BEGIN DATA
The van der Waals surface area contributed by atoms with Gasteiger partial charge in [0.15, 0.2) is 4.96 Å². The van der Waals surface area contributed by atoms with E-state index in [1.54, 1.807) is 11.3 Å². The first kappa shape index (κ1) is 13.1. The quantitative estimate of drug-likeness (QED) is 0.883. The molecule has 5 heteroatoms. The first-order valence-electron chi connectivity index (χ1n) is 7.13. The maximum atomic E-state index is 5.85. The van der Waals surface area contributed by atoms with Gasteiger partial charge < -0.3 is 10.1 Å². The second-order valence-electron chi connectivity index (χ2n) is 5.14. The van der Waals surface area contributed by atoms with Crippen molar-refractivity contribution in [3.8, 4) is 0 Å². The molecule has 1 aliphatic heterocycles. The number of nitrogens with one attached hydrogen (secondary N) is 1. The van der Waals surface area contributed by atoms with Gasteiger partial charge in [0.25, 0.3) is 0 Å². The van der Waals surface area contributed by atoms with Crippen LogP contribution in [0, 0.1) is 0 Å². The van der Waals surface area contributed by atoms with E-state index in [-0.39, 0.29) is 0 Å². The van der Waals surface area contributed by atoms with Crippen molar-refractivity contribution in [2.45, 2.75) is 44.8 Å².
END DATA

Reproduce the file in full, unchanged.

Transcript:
The van der Waals surface area contributed by atoms with Gasteiger partial charge in [0.15, 0.2) is 4.96 Å². The van der Waals surface area contributed by atoms with E-state index in [1.54, 1.807) is 11.3 Å². The first kappa shape index (κ1) is 13.1. The quantitative estimate of drug-likeness (QED) is 0.883. The molecule has 5 heteroatoms. The first-order valence-electron chi connectivity index (χ1n) is 7.13. The maximum atomic E-state index is 5.85. The van der Waals surface area contributed by atoms with Gasteiger partial charge < -0.3 is 10.1 Å². The second-order valence-electron chi connectivity index (χ2n) is 5.14. The van der Waals surface area contributed by atoms with Crippen molar-refractivity contribution in [3.8, 4) is 0 Å². The molecule has 1 aliphatic heterocycles. The number of nitrogens with one attached hydrogen (secondary N) is 1. The van der Waals surface area contributed by atoms with Gasteiger partial charge in [0.25, 0.3) is 0 Å². The van der Waals surface area contributed by atoms with Crippen LogP contribution in [0, 0.1) is 0 Å². The van der Waals surface area contributed by atoms with E-state index in [-0.39, 0.29) is 0 Å². The van der Waals surface area contributed by atoms with Crippen molar-refractivity contribution in [2.45, 2.75) is 44.8 Å².